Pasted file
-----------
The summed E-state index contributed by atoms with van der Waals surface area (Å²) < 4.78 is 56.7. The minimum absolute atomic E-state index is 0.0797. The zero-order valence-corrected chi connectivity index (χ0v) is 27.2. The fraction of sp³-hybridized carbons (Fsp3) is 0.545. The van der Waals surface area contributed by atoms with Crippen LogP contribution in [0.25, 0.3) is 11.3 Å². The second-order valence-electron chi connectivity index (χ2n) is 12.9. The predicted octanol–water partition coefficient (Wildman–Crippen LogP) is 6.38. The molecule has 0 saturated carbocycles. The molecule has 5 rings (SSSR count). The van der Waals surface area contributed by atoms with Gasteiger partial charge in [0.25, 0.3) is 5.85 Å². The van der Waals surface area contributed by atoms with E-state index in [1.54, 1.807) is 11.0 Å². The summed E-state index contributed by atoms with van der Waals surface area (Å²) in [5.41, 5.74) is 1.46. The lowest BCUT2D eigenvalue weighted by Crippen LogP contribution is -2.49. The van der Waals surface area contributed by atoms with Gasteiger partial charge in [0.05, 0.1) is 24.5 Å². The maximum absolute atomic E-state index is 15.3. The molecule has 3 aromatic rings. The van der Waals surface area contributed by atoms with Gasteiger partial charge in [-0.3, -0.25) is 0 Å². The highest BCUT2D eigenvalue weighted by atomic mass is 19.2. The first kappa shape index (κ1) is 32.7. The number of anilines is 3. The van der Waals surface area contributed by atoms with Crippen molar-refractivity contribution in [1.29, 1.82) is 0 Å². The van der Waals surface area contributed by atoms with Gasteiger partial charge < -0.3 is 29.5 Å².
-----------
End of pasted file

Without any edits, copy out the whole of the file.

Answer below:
The summed E-state index contributed by atoms with van der Waals surface area (Å²) < 4.78 is 56.7. The minimum absolute atomic E-state index is 0.0797. The zero-order valence-corrected chi connectivity index (χ0v) is 27.2. The fraction of sp³-hybridized carbons (Fsp3) is 0.545. The van der Waals surface area contributed by atoms with Crippen LogP contribution in [0.25, 0.3) is 11.3 Å². The second-order valence-electron chi connectivity index (χ2n) is 12.9. The predicted octanol–water partition coefficient (Wildman–Crippen LogP) is 6.38. The molecule has 0 saturated carbocycles. The molecule has 5 rings (SSSR count). The van der Waals surface area contributed by atoms with Gasteiger partial charge in [0.25, 0.3) is 5.85 Å². The van der Waals surface area contributed by atoms with E-state index in [1.54, 1.807) is 11.0 Å². The summed E-state index contributed by atoms with van der Waals surface area (Å²) in [5.41, 5.74) is 1.46. The lowest BCUT2D eigenvalue weighted by Crippen LogP contribution is -2.49. The van der Waals surface area contributed by atoms with Gasteiger partial charge in [0.05, 0.1) is 24.5 Å². The maximum absolute atomic E-state index is 15.3. The molecule has 3 aromatic rings. The van der Waals surface area contributed by atoms with Gasteiger partial charge in [-0.3, -0.25) is 0 Å². The highest BCUT2D eigenvalue weighted by atomic mass is 19.2. The first kappa shape index (κ1) is 32.7. The number of anilines is 3. The van der Waals surface area contributed by atoms with Crippen molar-refractivity contribution in [1.29, 1.82) is 0 Å². The van der Waals surface area contributed by atoms with Gasteiger partial charge < -0.3 is 29.5 Å².